2008 NEC 300.4 reads thusly:

    300.4 Protection Against Physical Damage
    (C) Cables Through Spaces Behind Panels Designed to Allow Access. Cables or raceway-type wiring methods, installed behind panels designed to allow access, shall be supported according to their applicable articles.

    Furthermore, the wiring method used for the outdoor branch circuit must be protected against deterioration:

    300.6 Protection Against Corrosion and Deterioration. Raceways, cable trays, cablebus, auxiliary gutters, cable armor, boxes, cable sheathing, cabinets, elbows, couplings, fittings, supports, and support hardware shall be of materials suitable for the environment in which they are to be installed.

    Raceways outdoors are exposed to different temperatures (uncontolled environments, weather is ever changing), and often expand and contract. An example of this may be from the extreme of winter coldest night and the opposite extreme of the hottest day in the summer, with sun shining, reflective heat from surfaces, and heat of the conductors in use.


    300.7 Raceways Exposed to Different Temperatures.
    (A) Sealing. Where portions of a cable raceway or sleeve are known to be subjected to different temperatures and where condensation is known to be a problem, as in cold storage areas of buildings or when passing from the interior to the exterior of a building, the raceway or sleeve shall be filled with an approved material to prevent the circulation of warm air to a colder section of the raceway or sleeve. An explosiion proof seal shall not be required for this purpose.



    (B) Expansion Fittings. Raceways shall be provided with expansion fittings where necessary to compensate for thermal expansion and contraction.


    FPN: Table 352.44 and Table 355.44 provide the expansiion information for polyvinyl chloride (PVC) and for reinforced thermosetting resin conduit (RTRC), respectively.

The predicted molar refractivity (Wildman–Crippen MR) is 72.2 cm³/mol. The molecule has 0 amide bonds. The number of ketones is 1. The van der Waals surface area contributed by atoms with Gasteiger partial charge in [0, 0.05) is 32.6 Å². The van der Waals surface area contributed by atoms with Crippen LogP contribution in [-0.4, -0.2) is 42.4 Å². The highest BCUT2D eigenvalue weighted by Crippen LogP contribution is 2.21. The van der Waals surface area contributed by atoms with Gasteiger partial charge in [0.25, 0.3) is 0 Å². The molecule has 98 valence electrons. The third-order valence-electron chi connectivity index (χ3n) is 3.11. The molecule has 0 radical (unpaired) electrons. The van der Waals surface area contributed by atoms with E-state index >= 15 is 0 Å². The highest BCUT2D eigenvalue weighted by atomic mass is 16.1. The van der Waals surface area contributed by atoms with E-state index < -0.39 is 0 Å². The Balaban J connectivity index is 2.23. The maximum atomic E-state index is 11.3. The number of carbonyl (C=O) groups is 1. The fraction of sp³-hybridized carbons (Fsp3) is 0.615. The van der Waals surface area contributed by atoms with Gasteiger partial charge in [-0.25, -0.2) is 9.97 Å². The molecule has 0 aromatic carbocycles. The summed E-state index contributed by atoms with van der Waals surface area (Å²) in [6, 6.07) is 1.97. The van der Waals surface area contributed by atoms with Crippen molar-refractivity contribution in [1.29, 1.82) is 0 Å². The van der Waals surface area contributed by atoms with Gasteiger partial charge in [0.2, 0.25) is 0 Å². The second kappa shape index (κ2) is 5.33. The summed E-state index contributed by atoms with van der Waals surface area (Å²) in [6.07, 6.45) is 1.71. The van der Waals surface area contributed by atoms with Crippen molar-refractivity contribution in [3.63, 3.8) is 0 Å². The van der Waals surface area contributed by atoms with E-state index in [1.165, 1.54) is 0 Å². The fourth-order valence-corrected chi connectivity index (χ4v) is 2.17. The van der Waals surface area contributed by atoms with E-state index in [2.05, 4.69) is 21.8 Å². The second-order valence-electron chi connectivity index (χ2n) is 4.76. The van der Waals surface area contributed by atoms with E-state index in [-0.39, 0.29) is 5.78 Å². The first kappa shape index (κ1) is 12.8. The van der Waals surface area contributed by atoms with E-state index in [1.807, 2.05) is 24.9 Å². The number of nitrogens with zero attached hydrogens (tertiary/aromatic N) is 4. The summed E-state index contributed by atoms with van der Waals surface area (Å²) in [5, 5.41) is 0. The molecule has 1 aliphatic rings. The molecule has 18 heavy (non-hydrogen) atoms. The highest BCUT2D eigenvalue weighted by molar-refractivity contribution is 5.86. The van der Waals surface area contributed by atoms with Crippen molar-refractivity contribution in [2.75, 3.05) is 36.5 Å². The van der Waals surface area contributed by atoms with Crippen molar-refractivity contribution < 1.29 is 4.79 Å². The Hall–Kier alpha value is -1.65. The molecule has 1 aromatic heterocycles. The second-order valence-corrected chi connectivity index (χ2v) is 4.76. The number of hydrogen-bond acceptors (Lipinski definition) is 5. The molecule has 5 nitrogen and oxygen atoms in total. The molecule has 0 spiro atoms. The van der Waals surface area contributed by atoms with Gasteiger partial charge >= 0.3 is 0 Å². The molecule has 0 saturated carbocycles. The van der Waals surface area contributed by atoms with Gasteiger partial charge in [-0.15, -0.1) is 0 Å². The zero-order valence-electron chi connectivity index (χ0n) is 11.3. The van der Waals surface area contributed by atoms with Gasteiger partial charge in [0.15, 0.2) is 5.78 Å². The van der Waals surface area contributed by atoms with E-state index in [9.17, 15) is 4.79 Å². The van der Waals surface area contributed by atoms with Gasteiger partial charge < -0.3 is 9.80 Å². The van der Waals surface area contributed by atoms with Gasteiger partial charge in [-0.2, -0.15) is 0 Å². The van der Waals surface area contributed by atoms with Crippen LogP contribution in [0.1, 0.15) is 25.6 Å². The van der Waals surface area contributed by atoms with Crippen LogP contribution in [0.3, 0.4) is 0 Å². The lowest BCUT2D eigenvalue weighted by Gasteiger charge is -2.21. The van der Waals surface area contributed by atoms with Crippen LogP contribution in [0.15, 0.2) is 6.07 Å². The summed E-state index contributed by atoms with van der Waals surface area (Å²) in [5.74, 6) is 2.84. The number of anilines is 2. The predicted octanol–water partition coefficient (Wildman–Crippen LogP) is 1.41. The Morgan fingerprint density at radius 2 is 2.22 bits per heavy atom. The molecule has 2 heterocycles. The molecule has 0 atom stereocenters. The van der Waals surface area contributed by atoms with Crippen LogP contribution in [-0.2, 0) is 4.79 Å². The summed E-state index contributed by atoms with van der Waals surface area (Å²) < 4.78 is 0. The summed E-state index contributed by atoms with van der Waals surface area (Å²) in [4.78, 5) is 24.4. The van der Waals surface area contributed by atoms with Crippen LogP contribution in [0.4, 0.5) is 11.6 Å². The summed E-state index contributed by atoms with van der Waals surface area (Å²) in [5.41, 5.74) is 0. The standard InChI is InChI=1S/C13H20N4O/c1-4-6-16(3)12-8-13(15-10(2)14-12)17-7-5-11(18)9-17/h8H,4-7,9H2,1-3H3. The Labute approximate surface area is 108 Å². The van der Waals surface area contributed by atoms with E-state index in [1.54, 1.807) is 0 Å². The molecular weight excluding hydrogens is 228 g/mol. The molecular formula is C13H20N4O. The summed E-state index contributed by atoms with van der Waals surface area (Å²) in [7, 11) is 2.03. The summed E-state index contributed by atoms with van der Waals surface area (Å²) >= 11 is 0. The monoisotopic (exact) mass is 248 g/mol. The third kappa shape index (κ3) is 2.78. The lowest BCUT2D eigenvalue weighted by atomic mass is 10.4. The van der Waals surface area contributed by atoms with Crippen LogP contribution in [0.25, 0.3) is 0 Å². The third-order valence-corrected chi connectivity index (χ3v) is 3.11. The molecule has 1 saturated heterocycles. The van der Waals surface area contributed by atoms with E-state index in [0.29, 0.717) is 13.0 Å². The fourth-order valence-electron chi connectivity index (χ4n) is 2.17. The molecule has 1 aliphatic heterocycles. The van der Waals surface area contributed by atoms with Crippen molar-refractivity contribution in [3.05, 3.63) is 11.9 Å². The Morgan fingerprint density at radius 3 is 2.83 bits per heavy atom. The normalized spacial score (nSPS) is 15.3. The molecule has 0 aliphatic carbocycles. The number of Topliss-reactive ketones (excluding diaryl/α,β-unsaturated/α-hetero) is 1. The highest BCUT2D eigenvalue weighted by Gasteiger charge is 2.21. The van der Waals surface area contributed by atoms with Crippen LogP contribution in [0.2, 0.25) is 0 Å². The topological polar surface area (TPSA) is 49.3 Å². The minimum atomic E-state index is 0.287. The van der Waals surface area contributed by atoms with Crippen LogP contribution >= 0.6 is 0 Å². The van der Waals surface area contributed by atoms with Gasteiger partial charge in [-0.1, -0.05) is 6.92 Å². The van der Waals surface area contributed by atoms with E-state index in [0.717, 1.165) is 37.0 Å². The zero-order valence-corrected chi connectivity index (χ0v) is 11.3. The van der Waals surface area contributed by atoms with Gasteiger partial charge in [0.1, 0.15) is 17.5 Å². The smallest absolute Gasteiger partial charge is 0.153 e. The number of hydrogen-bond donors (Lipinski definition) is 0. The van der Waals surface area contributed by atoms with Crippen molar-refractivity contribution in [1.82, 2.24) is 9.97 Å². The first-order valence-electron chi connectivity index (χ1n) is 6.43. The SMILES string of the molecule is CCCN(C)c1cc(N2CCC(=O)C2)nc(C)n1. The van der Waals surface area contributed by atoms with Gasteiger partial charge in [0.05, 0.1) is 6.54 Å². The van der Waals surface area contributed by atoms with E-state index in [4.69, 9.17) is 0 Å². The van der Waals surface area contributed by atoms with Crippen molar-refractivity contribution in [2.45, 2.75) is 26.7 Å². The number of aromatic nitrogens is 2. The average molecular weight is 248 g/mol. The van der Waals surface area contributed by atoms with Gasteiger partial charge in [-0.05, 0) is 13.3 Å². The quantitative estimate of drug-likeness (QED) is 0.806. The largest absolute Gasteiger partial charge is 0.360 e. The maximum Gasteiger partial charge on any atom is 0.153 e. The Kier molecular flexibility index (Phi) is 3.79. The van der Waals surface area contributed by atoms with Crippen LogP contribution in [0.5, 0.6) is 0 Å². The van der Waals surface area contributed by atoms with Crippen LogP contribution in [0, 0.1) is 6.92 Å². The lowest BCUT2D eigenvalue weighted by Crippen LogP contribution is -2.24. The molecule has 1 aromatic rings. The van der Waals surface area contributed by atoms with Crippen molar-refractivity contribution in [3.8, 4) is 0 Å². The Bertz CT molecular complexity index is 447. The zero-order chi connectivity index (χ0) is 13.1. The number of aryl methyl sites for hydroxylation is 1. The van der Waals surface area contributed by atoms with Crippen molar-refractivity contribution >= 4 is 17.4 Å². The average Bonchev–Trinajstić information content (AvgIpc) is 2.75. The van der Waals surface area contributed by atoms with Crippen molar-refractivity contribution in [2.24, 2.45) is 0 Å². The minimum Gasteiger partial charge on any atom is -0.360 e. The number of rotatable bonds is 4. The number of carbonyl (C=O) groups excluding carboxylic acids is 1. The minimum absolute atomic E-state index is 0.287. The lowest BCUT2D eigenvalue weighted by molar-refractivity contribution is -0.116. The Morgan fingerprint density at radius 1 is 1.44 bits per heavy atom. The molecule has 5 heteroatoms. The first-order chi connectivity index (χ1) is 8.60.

A nominal number for steel conduit can be determined by multiplying the expansiion length in Table 352.44 by 0.20. The coefficient of expansion for steel electrical metallic tubing, intermediate metal conduit, and rigid conduit is 1.170 x 10(4) (0.0000117 mm per mm of conduit for each deg. C in temperature change) {0.650 x 10 (4) (0.0000065 in. per inch of conduit for each deg. F in temperature change)}.


    A nominal number for aluminum conduit and aluminum electrical metallic tubing can be determined by mltiplying the expansion length in Table 352.44 by 0.40. The coefficient of expansion for aluminum electrical metallic tubing and aluminum rigid metal consuit is 2.34 x 10 (-5) (0.0000234 mm per mm of conduit for each deg. C in temperature change) {1.30 x 10(5) 0.000013 in. per inch of conduit for each deg. F in temperature change}.


    Few such split AC or HP units located at or just above grade (within 5-1/2 feet) are placed upon or supported by foundation systems and stablezied so as to not be subject to movement or heaving. Rarely are such units bolted or secured. More rare is the use of a spring balancing, anti-vibration bushings when such units are not mounted upon the actual building.